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Net neutrality and China: A case study

Guys, the FCC is going to rule on net neutrality one month from now. I don’t need to tell you how important this is. (Unless I do, in which case, see here and here. I won’t link to any arguments against it, because there aren’t any good ones.)

The Republican House and Senate have both introduced bills to preempt the FCC’s vote by removing its ability to even regulate ISPs and enforce a neutral Internet.

But how can anyone be in favor of a non-neutral Internet?

Right now, there are people in this world who have no access to the Internet. They exist in impoverished, rural areas, the places where we would like to think would benefit the most from the single greatest collection of knowledge ever created in human history.

In other parts of the world, people have access to the Internet, and they can (mostly) freely access any content — be it today’s weather, Wikipedia or torture porn — at the exact same speed.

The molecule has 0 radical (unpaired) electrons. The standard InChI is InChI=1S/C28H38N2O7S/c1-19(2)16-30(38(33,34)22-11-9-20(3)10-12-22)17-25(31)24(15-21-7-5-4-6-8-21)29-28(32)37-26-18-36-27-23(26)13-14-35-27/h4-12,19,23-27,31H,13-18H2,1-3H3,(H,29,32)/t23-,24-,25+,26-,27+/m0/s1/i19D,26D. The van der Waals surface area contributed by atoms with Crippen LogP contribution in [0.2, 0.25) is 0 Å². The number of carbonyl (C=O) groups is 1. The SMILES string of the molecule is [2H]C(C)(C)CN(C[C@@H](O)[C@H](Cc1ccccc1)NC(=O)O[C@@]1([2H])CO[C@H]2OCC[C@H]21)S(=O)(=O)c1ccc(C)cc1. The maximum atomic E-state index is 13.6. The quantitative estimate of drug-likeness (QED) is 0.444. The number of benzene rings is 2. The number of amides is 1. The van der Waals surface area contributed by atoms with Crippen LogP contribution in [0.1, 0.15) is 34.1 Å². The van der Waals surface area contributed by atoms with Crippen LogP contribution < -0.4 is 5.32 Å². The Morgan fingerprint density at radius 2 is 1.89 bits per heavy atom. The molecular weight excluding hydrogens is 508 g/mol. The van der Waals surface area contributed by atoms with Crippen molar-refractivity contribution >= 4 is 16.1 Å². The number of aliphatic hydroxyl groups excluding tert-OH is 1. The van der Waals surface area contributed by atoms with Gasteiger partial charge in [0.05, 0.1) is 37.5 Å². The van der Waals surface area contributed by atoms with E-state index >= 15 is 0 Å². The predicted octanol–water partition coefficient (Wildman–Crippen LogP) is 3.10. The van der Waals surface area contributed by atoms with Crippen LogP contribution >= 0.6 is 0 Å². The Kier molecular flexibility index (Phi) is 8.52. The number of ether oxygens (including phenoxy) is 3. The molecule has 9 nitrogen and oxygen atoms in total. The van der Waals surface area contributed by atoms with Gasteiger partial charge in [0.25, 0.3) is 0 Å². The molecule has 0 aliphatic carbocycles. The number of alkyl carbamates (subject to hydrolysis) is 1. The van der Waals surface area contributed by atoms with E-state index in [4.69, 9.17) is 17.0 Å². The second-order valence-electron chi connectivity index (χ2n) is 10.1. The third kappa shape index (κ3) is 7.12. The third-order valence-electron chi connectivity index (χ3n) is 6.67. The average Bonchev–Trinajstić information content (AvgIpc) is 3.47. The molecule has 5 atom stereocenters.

And then there is China. Continue reading

My name, now renderable in emoticons

I woke up (was woken up) very early this morning by the rest of my family texting back and forth. Normally I would have been pretty annoyed, but:

It was the best text I've received this year.
It was the best text I’ve received this year.

For those of you who can’t read Chinese or emoticons, the first two characters say: Lao Zhu, or Old Pig. That’s me. I am Lao Zhu (Old Pig).

One of my earliest childhood memories is of the time when I was about 3 (I am 3 in all of my earliest childhood memories, though I have no idea if I was actually 3). We were all at my grandparents’ house, and I had wandered into the dining area where the TV was playing Journey to the West (maybe the classic 1986 CCTV adaptation??). Journey to the West is one of the four great classical novels in Chinese literature, the one about the Monkey King who goes west, which is India, to help a monk bring some original Buddhist scriptures back to China. Monkey King and the monk are accompanied by Lao Zhu, whose real name is Zhu Bajie. Zhu Bajie is half-pig, half-man (no bear) and described as lazy, greedy and super lustful of women. (Seriously, one time, he disguised himself as a monk to bathe with a bunch of chicks he came across in a pond, then changed into a fish to swim between their legs. His lust is also what got him kicked out of heaven). He is also disproportionately vain relative to his actual looks and abilities. And there’s this from his Wikipedia page:

In the original Chinese novel, he is often called dāizi (呆子), meaning “idiot”. Sun Wukong [Monkey King], Xuanzang [the monk] and even the author consistently refers to him as “the idiot” over the course of the story.